Thursday, Jan. 25.--I brought my diary down to my tea and a bath in Colonel Stuart Wortley's camp last night, I think; and there I was interrupted, and broke off in the middle of a sentence. I was much taken with some of his young officers. They were such gentlemen and good fellows. We dined at 7, and had a pleasant evening, and I was quite ready for bed after thirteen hours on the road (including the two, 5 to 7, waiting to start). This morning, after an early cup of tea in their mess--which, by the way, was an erection of wood and iron, open on one side, so that it looks like a doll's house, where you see into all the rooms--we breakfasted about 7.30, as they were going out for a sort of reconnaissance--not that they are likely to see any Boers, as we do not believe there are any this side of the river, or at all events this side of Chieveley. Then I went to the station to make sure about my train, and then to the hospital, where I visited a good many of the wounded men--many of them those who came down with me yesterday, though one ambulance train full has gone off this morning.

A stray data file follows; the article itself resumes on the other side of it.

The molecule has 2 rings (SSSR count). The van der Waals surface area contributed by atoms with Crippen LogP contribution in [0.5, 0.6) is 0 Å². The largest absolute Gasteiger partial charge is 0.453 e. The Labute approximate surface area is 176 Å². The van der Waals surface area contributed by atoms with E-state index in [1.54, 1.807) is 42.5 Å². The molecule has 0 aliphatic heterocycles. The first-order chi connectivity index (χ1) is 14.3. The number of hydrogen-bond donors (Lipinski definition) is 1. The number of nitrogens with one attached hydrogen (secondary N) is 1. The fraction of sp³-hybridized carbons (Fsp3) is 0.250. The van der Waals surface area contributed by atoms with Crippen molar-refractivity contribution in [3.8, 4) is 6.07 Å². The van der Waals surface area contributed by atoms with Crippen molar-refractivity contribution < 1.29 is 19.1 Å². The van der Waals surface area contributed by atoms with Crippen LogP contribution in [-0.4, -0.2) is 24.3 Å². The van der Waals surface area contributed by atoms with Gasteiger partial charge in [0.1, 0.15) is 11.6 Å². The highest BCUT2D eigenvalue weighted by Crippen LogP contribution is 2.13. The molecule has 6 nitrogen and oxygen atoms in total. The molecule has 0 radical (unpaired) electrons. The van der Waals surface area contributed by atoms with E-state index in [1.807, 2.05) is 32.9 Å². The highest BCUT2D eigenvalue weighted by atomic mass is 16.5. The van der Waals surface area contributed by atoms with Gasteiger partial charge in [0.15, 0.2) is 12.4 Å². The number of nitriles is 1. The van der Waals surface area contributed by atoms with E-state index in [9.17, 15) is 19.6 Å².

Then at 10.20 my train left. I travelled down the first part of the way with Colonel Hamilton of the 14th Hussars. He was looking after an army doctor attached to their regiment, who had been wounded at Chieveley while tending a wounded man. He is badly hit. They carried him laid out in the guard's van. But I am afraid the shaking of the train must have been very bad for him. He was taken to Mooi River, but we had an hour and a half's stop at Estcourt. There I went across to see the Priors, and they gave me some luncheon. At Mooi River a doctor got in who represents the Red Cross Society; he talked a good deal, and told me some things I was glad to know. The Red Cross Society has unlimited funds, and does things in a handsome way. Glad to be back again in a house with clean sheets on the beds. Major Heath is back from his Greytown trip, and we were glad to meet again. Still they have no news of the result of yesterday's night attack. A great heap of things awaiting my attention.